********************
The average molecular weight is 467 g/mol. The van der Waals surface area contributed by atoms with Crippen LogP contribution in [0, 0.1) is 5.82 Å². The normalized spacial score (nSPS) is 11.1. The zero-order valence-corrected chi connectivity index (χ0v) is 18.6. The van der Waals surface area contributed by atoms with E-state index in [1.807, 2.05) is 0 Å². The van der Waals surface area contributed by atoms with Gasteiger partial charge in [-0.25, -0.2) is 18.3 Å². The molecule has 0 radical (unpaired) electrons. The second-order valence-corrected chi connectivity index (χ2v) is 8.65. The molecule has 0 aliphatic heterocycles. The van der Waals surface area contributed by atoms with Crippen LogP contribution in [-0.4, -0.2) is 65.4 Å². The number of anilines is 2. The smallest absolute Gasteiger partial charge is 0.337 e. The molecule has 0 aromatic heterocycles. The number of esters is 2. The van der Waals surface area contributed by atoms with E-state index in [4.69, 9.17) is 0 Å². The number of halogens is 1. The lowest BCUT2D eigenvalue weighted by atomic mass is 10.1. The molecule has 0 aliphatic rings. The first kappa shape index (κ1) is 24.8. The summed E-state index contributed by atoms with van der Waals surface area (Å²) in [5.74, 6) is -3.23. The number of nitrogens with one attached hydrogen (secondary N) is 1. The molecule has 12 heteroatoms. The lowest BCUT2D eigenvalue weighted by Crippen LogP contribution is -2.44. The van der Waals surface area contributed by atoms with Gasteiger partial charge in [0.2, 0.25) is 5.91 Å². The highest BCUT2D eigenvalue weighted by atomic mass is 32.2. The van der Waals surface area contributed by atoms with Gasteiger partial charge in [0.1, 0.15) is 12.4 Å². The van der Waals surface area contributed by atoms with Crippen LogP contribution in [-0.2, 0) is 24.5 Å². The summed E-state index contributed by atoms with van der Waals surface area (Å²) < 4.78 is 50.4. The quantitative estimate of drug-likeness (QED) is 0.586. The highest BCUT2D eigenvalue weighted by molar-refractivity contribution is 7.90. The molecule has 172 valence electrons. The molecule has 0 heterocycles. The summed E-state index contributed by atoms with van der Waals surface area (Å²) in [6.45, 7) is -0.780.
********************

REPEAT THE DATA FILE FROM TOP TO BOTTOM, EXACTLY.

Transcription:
The average molecular weight is 467 g/mol. The van der Waals surface area contributed by atoms with Crippen LogP contribution in [0, 0.1) is 5.82 Å². The normalized spacial score (nSPS) is 11.1. The zero-order valence-corrected chi connectivity index (χ0v) is 18.6. The van der Waals surface area contributed by atoms with E-state index in [1.807, 2.05) is 0 Å². The van der Waals surface area contributed by atoms with Gasteiger partial charge in [-0.25, -0.2) is 18.3 Å². The molecule has 0 radical (unpaired) electrons. The second-order valence-corrected chi connectivity index (χ2v) is 8.65. The molecule has 0 aliphatic heterocycles. The van der Waals surface area contributed by atoms with Crippen LogP contribution in [-0.4, -0.2) is 65.4 Å². The number of anilines is 2. The smallest absolute Gasteiger partial charge is 0.337 e. The molecule has 0 aromatic heterocycles. The number of esters is 2. The van der Waals surface area contributed by atoms with E-state index in [4.69, 9.17) is 0 Å². The number of halogens is 1. The lowest BCUT2D eigenvalue weighted by atomic mass is 10.1. The molecule has 0 aliphatic rings. The first kappa shape index (κ1) is 24.8. The summed E-state index contributed by atoms with van der Waals surface area (Å²) in [5.74, 6) is -3.23. The number of nitrogens with one attached hydrogen (secondary N) is 1. The molecule has 12 heteroatoms. The lowest BCUT2D eigenvalue weighted by Crippen LogP contribution is -2.44. The van der Waals surface area contributed by atoms with Gasteiger partial charge in [0.2, 0.25) is 5.91 Å². The highest BCUT2D eigenvalue weighted by atomic mass is 32.2. The van der Waals surface area contributed by atoms with Gasteiger partial charge in [0.1, 0.15) is 12.4 Å². The van der Waals surface area contributed by atoms with Crippen LogP contribution in [-0.2, 0) is 24.5 Å². The summed E-state index contributed by atoms with van der Waals surface area (Å²) < 4.78 is 50.4. The quantitative estimate of drug-likeness (QED) is 0.586. The highest BCUT2D eigenvalue weighted by molar-refractivity contribution is 7.90. The molecule has 172 valence electrons. The molecule has 0 heterocycles. The summed E-state index contributed by atoms with van der Waals surface area (Å²) in [6.45, 7) is -0.780.